As more and more people choose to get around on foot, the risk for pedestrian accidents increases. Overall traffic fatalities have dipped in 2019 but there were 6,227 pedestrian deaths in 2018, putting them at a 30-year high.
In many communities, the infrastructure hasn’t caught up to the increase in foot traffic. Many roadways are designed to accommodate vehicle speed rather than pedestrian safety. While some communities work on improving their infrastructure to cater to pedestrian safety, the Insurance Institute for Highway Safety (IIHS) has its focus set on improving safety technology on many new vehicles.
A real test of technology
IIHS tested the stopping features on several 2018-19 model year vehicles using dummies that emulated real pedestrians. The three rating categories in the study were basic, advanced, and superior and were assigned to vehicles depending on their performance in three specific scenarios:
- An adult pedestrian enters direct path of a vehicle from the right side of the road.
- A child runs into the direct path of a vehicle from behind parked cars.
- An adult walks along the side of the road while facing away from the direction of traffic.
The vehicles were tested in five consecutive runs on dry pavement on their ability to reduce speed once a pedestrian has been detected.
In one evaluation, the vehicles traveled at 12 mph and 25 mph in scenarios involving adult and child pedestrians walking in a perpendicular direction.
In another evaluation, the vehicles traveled at 25 and 37 mph in scenarios involving adult pedestrians traveling in a parallel direction.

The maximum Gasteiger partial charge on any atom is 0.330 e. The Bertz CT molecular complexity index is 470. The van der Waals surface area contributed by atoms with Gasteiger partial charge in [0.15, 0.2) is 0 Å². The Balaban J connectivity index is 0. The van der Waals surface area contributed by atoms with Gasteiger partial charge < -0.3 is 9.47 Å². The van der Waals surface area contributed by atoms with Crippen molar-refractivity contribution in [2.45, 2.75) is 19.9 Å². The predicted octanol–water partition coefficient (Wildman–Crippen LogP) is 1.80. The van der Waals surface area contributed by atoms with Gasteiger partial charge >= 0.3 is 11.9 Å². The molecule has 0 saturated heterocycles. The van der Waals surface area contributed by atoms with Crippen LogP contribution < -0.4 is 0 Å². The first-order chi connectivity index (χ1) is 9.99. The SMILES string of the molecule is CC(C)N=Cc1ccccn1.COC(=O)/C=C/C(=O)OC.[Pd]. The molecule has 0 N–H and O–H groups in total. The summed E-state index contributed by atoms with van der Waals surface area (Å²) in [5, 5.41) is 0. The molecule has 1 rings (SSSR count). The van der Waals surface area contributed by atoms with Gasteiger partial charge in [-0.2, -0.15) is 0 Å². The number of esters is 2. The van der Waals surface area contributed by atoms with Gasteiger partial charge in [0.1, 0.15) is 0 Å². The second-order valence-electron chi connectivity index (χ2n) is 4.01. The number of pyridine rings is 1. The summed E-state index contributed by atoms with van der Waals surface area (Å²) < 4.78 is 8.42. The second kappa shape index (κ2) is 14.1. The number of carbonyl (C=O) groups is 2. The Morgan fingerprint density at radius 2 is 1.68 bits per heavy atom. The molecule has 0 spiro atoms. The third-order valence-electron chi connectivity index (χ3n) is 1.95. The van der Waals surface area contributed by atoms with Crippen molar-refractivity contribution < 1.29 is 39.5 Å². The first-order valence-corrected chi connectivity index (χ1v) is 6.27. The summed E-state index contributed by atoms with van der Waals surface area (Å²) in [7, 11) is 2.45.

The most challenging of the three scenarios was the one involving the child pedestrian. This was primarily due to the inability of vehicle cameras to detect the dummy behind the two parked cars. Once the dummy emerged, the vehicle had only seconds to stop.
Out of the 11 vehicles tested, four of them received superior ratings. Five vehicles received advanced ratings, one received a basic rating, and another received no rating.
The vehicles that received superior ratings included:
- 2018-19 Honda CR-V
- 2019 Subaru Forester
- 2019 Toyota RAV4
- 2019 Volvo XC40
The vehicles that received advanced ratings included:
- 2019 Chevrolet Equinox
- 2018-19 Hyundai Kona
- 2019 Kia Sportage
- 2018-19 Mazda CX-5
- 2019 Nissan Rogue
Technology isn’t fool-proof
The efforts of researchers to prevent pedestrian deaths is commendable. Unfortunately, technology isn’t foolproof. There is always the possibility for a technical glitch or malfunction. The responsibility still falls on drivers to stay attentive, reduce their speed, and keep their eyes open for pedestrians.
Should you be injured in a pedestrian accident, contact an experienced attorney as soon as possible to start your claim.